Sunday, November 16, 2008

Authors to remember: Robert Sheckley

In the last years, I tend to find that books I'd like to obtain are out of print or generally unavailable. No surprise: With 45, you and the time of your youth definitely tend to become part of the scrap heap. In some cases, thats simply sad, because these authors did an excellent job at their time and absolutely deserve being read nowadays. We should not forget them. Don't know whether I'll be able to start a series here, but let's begin with Robert Sheckley.

Robert Sheckley had his best times in the fifties, when he wrote, in particular, a series of short story collections. These short stories were usually published in science fiction magazines. When reading his books, you'll find everything that makes science fiction: Space ships, as much as you like, roboters of all kinds, and so on. (I don't want to reduce him to that: He wrote detective stories, fantasy, or adventure stories as well as scripts for TV and films, but let's forget about that today.) At that time, SF was quite popular.

But his stories were different: Witty, surprising, absurd, and sometime hilariously funny. They were not so much about predictions, but about humans and how they are. For example, in "A ticket to Tranai" a young man receives the chance of his live: He's able to rule a world, an Utopia. Surprisingly, things are not as they should be and in the end he hardly manages to escape back to earth. The story ends with him visiting the same bar where the story began, void of all illusions and proposing Tranai to others. Why should they be better off than him?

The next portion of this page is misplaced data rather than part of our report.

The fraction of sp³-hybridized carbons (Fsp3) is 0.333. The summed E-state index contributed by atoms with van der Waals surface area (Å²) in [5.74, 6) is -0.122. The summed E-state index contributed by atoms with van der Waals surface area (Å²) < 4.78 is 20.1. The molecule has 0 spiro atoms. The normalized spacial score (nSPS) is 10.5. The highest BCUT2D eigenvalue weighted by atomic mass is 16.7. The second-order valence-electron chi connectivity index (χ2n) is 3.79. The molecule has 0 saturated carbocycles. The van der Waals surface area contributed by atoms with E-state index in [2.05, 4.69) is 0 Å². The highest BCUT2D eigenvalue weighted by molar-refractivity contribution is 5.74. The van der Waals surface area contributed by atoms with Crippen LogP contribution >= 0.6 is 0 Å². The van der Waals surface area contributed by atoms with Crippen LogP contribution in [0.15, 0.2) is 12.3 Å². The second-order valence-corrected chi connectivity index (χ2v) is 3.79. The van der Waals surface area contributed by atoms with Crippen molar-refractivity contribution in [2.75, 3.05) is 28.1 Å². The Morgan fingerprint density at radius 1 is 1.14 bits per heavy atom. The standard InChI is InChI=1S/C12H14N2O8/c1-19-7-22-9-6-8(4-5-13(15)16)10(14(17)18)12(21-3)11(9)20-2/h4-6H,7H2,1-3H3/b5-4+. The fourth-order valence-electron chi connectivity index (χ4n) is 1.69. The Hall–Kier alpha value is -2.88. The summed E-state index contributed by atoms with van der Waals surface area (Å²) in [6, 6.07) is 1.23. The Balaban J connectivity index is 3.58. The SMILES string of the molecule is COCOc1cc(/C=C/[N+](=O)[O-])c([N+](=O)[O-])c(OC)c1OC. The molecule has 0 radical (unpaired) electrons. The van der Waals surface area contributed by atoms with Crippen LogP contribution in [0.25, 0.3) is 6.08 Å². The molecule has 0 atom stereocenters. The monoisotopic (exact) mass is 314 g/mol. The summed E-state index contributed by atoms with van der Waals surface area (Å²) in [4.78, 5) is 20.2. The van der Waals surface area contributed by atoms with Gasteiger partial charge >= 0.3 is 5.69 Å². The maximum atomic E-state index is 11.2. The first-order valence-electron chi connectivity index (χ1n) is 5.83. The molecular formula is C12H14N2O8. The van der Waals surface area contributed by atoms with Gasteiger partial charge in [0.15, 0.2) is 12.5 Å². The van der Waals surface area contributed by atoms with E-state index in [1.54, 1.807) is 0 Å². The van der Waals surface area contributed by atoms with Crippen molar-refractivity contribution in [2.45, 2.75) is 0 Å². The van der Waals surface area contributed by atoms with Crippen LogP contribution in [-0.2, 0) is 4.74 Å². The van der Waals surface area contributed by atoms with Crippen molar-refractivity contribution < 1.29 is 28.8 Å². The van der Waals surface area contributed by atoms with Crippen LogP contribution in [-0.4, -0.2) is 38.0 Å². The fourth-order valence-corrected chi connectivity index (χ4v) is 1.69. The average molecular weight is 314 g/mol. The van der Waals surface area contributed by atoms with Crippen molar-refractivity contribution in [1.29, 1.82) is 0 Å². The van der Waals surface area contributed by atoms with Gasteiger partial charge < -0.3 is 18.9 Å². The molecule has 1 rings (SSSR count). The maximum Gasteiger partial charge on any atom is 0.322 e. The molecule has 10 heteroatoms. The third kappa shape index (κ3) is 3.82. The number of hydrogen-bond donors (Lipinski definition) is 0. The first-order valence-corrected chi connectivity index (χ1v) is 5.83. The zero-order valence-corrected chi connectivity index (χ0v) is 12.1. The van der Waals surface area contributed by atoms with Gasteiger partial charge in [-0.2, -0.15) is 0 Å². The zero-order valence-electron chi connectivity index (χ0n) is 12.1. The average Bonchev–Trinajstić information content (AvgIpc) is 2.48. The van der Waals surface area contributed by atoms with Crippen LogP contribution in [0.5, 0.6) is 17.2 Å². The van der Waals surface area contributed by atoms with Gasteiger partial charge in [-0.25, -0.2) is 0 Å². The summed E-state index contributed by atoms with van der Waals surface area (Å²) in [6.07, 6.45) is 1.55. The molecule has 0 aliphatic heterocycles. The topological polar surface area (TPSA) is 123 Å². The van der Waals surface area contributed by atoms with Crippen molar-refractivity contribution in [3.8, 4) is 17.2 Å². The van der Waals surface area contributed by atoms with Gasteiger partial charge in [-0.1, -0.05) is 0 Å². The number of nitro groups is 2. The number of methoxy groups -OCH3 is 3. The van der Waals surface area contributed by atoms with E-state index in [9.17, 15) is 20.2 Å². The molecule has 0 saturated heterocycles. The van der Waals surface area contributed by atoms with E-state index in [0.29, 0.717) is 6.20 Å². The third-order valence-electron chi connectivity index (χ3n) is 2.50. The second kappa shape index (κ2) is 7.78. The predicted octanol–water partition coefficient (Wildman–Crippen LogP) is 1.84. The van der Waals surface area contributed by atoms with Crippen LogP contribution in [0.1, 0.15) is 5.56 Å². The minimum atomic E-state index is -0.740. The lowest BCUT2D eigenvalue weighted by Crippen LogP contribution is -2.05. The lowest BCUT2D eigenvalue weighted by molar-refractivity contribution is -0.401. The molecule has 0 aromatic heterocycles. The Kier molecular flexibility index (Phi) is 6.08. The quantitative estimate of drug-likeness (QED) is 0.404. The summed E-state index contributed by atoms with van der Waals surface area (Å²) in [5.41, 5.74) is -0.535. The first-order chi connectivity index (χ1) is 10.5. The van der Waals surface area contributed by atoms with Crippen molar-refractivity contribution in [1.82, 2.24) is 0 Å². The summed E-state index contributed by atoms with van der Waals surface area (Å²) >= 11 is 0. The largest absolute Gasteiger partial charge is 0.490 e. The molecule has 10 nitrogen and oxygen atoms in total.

In "Bad Medicine" a man is "cured" by a mechanic psychiatrist. It turns out, the "mechanotherapist" wasn't made for human minds, but martians. Of course, the result is not the expected.

An almost prophetic example is "Price of Peril": A TV show proposes a high sum of money to a man, if he can manage to survive the next week. His opponents are a bunch of (also hired) criminals. Of course, the TV cameras are watching him 24 hours a day. And of course, they have their own view how the game should end...

To quote Douglas Adams (from the cover of Hunter/Victim): "I had no idea the competition was so terrifyingly good."

1 comment:

airira said...

I might suggest you check out some of Bob's later work as well. Though he did seem to have a dry spell, the stories he was working on at the end of his life are some of the best ones he ever wrote.
Reborn Again, in particular, is almost a summation of Bob's best themes -- the absurdity of modern life, two minds inhabiting a single brain, a New Yorker's view of living, who are we and what is our purpose while we're here.
Reborn Again is available online and there are other stories collected into a couple of anthologies that are well worth the effort to find them.
I was a close friend of Bob's in the last decade of his life and not a day goes by without my chuckling at the memory of my time spent with him. He was great guy and a great writer.